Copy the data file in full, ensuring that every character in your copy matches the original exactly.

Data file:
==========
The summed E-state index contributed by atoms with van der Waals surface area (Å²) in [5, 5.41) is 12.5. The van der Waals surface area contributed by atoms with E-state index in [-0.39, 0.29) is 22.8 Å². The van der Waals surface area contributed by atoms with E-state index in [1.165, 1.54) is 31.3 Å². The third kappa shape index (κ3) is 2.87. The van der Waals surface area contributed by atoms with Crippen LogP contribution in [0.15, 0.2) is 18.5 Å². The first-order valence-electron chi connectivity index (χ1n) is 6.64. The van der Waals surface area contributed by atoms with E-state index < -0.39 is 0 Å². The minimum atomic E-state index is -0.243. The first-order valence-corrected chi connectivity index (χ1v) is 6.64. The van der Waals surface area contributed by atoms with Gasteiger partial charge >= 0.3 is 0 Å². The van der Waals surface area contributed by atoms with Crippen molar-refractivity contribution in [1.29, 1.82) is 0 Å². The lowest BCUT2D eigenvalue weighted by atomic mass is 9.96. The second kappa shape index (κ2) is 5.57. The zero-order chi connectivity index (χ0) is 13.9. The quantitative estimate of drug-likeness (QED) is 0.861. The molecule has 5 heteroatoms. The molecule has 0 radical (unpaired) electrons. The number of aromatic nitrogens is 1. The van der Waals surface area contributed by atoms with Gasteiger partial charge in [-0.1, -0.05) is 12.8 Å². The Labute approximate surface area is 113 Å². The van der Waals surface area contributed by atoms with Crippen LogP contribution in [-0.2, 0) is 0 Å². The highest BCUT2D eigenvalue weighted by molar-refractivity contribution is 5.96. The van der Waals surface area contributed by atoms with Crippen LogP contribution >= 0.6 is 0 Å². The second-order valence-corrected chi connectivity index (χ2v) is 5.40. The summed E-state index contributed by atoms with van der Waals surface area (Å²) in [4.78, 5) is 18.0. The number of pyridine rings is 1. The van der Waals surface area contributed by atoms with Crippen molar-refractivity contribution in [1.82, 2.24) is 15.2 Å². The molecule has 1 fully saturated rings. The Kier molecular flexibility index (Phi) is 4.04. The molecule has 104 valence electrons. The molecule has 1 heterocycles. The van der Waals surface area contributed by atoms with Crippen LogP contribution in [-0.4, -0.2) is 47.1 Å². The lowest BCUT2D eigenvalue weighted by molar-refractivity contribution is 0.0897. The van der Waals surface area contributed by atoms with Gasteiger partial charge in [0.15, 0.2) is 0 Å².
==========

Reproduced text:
The summed E-state index contributed by atoms with van der Waals surface area (Å²) in [5, 5.41) is 12.5. The van der Waals surface area contributed by atoms with E-state index in [-0.39, 0.29) is 22.8 Å². The van der Waals surface area contributed by atoms with E-state index in [1.165, 1.54) is 31.3 Å². The third kappa shape index (κ3) is 2.87. The van der Waals surface area contributed by atoms with Crippen LogP contribution in [0.15, 0.2) is 18.5 Å². The first-order valence-electron chi connectivity index (χ1n) is 6.64. The van der Waals surface area contributed by atoms with E-state index < -0.39 is 0 Å². The minimum atomic E-state index is -0.243. The first-order valence-corrected chi connectivity index (χ1v) is 6.64. The van der Waals surface area contributed by atoms with Gasteiger partial charge >= 0.3 is 0 Å². The van der Waals surface area contributed by atoms with Crippen molar-refractivity contribution in [1.29, 1.82) is 0 Å². The lowest BCUT2D eigenvalue weighted by atomic mass is 9.96. The second kappa shape index (κ2) is 5.57. The zero-order chi connectivity index (χ0) is 13.9. The quantitative estimate of drug-likeness (QED) is 0.861. The molecule has 5 heteroatoms. The molecule has 0 radical (unpaired) electrons. The number of aromatic nitrogens is 1. The van der Waals surface area contributed by atoms with Gasteiger partial charge in [-0.1, -0.05) is 12.8 Å². The Labute approximate surface area is 113 Å². The van der Waals surface area contributed by atoms with Crippen LogP contribution in [-0.2, 0) is 0 Å². The highest BCUT2D eigenvalue weighted by molar-refractivity contribution is 5.96. The van der Waals surface area contributed by atoms with Crippen LogP contribution >= 0.6 is 0 Å². The second-order valence-corrected chi connectivity index (χ2v) is 5.40. The summed E-state index contributed by atoms with van der Waals surface area (Å²) in [4.78, 5) is 18.0. The number of pyridine rings is 1. The van der Waals surface area contributed by atoms with Crippen molar-refractivity contribution in [1.82, 2.24) is 15.2 Å². The molecule has 1 fully saturated rings. The Kier molecular flexibility index (Phi) is 4.04. The molecule has 104 valence electrons. The molecule has 1 heterocycles. The van der Waals surface area contributed by atoms with Crippen LogP contribution in [-0.4, -0.2) is 47.1 Å². The lowest BCUT2D eigenvalue weighted by molar-refractivity contribution is 0.0897. The van der Waals surface area contributed by atoms with Gasteiger partial charge in [0.15, 0.2) is 0 Å².